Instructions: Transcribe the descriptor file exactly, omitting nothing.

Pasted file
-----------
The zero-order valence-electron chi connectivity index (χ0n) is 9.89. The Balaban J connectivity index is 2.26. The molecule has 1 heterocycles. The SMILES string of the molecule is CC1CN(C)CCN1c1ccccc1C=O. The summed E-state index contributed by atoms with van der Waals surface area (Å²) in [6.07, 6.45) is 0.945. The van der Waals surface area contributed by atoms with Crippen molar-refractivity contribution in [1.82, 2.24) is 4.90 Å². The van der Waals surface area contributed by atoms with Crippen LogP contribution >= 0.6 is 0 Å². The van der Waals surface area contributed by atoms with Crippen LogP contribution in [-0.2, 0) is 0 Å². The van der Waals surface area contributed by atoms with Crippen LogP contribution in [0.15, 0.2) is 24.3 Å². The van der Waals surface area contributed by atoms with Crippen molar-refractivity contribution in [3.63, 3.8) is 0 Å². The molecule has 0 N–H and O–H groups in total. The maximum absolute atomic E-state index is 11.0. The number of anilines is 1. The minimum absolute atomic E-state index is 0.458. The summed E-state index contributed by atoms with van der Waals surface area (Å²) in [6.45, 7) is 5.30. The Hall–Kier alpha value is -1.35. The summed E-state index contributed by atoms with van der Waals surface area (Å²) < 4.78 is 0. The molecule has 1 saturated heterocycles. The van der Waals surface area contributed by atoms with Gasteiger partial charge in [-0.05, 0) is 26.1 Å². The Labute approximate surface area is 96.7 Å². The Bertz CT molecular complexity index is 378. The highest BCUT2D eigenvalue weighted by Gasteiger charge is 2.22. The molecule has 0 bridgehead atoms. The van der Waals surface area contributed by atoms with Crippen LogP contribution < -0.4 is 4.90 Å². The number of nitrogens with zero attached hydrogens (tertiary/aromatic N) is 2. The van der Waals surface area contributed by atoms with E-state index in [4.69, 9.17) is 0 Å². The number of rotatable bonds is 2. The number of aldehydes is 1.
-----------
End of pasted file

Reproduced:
The zero-order valence-electron chi connectivity index (χ0n) is 9.89. The Balaban J connectivity index is 2.26. The molecule has 1 heterocycles. The SMILES string of the molecule is CC1CN(C)CCN1c1ccccc1C=O. The summed E-state index contributed by atoms with van der Waals surface area (Å²) in [6.07, 6.45) is 0.945. The van der Waals surface area contributed by atoms with Crippen molar-refractivity contribution in [1.82, 2.24) is 4.90 Å². The van der Waals surface area contributed by atoms with Crippen LogP contribution >= 0.6 is 0 Å². The van der Waals surface area contributed by atoms with Crippen LogP contribution in [-0.2, 0) is 0 Å². The van der Waals surface area contributed by atoms with Crippen LogP contribution in [0.15, 0.2) is 24.3 Å². The van der Waals surface area contributed by atoms with Crippen molar-refractivity contribution in [3.63, 3.8) is 0 Å². The molecule has 0 N–H and O–H groups in total. The maximum absolute atomic E-state index is 11.0. The number of anilines is 1. The minimum absolute atomic E-state index is 0.458. The summed E-state index contributed by atoms with van der Waals surface area (Å²) in [6.45, 7) is 5.30. The Hall–Kier alpha value is -1.35. The summed E-state index contributed by atoms with van der Waals surface area (Å²) < 4.78 is 0. The molecule has 1 saturated heterocycles. The van der Waals surface area contributed by atoms with Gasteiger partial charge in [-0.05, 0) is 26.1 Å². The Labute approximate surface area is 96.7 Å². The Bertz CT molecular complexity index is 378. The highest BCUT2D eigenvalue weighted by Gasteiger charge is 2.22. The molecule has 0 bridgehead atoms. The van der Waals surface area contributed by atoms with Crippen LogP contribution < -0.4 is 4.90 Å². The number of nitrogens with zero attached hydrogens (tertiary/aromatic N) is 2. The van der Waals surface area contributed by atoms with E-state index in [4.69, 9.17) is 0 Å². The number of rotatable bonds is 2. The number of aldehydes is 1.